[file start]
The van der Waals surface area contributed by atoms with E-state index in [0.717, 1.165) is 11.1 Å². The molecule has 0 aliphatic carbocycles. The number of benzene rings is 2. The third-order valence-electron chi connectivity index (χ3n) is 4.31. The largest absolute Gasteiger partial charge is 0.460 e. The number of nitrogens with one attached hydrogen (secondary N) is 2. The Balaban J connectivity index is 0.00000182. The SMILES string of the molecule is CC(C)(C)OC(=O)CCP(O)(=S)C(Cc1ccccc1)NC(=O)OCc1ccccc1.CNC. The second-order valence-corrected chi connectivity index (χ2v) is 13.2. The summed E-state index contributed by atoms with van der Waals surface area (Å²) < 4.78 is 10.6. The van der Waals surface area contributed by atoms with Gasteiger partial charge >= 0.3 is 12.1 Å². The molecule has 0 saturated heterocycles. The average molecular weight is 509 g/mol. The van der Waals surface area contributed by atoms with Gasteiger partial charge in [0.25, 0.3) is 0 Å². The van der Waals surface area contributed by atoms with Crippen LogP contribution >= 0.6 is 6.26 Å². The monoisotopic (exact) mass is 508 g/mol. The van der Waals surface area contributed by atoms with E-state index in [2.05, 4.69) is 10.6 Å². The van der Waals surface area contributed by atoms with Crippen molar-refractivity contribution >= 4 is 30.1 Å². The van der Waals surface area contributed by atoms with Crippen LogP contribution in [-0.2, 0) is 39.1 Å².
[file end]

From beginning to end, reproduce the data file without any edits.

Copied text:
The van der Waals surface area contributed by atoms with E-state index in [0.717, 1.165) is 11.1 Å². The molecule has 0 aliphatic carbocycles. The number of benzene rings is 2. The third-order valence-electron chi connectivity index (χ3n) is 4.31. The largest absolute Gasteiger partial charge is 0.460 e. The number of nitrogens with one attached hydrogen (secondary N) is 2. The Balaban J connectivity index is 0.00000182. The SMILES string of the molecule is CC(C)(C)OC(=O)CCP(O)(=S)C(Cc1ccccc1)NC(=O)OCc1ccccc1.CNC. The second-order valence-corrected chi connectivity index (χ2v) is 13.2. The summed E-state index contributed by atoms with van der Waals surface area (Å²) < 4.78 is 10.6. The van der Waals surface area contributed by atoms with Gasteiger partial charge >= 0.3 is 12.1 Å². The molecule has 0 saturated heterocycles. The average molecular weight is 509 g/mol. The van der Waals surface area contributed by atoms with Gasteiger partial charge in [0.25, 0.3) is 0 Å². The van der Waals surface area contributed by atoms with Crippen LogP contribution >= 0.6 is 6.26 Å². The monoisotopic (exact) mass is 508 g/mol. The van der Waals surface area contributed by atoms with E-state index in [2.05, 4.69) is 10.6 Å². The van der Waals surface area contributed by atoms with Crippen molar-refractivity contribution >= 4 is 30.1 Å². The van der Waals surface area contributed by atoms with Crippen LogP contribution in [-0.2, 0) is 39.1 Å².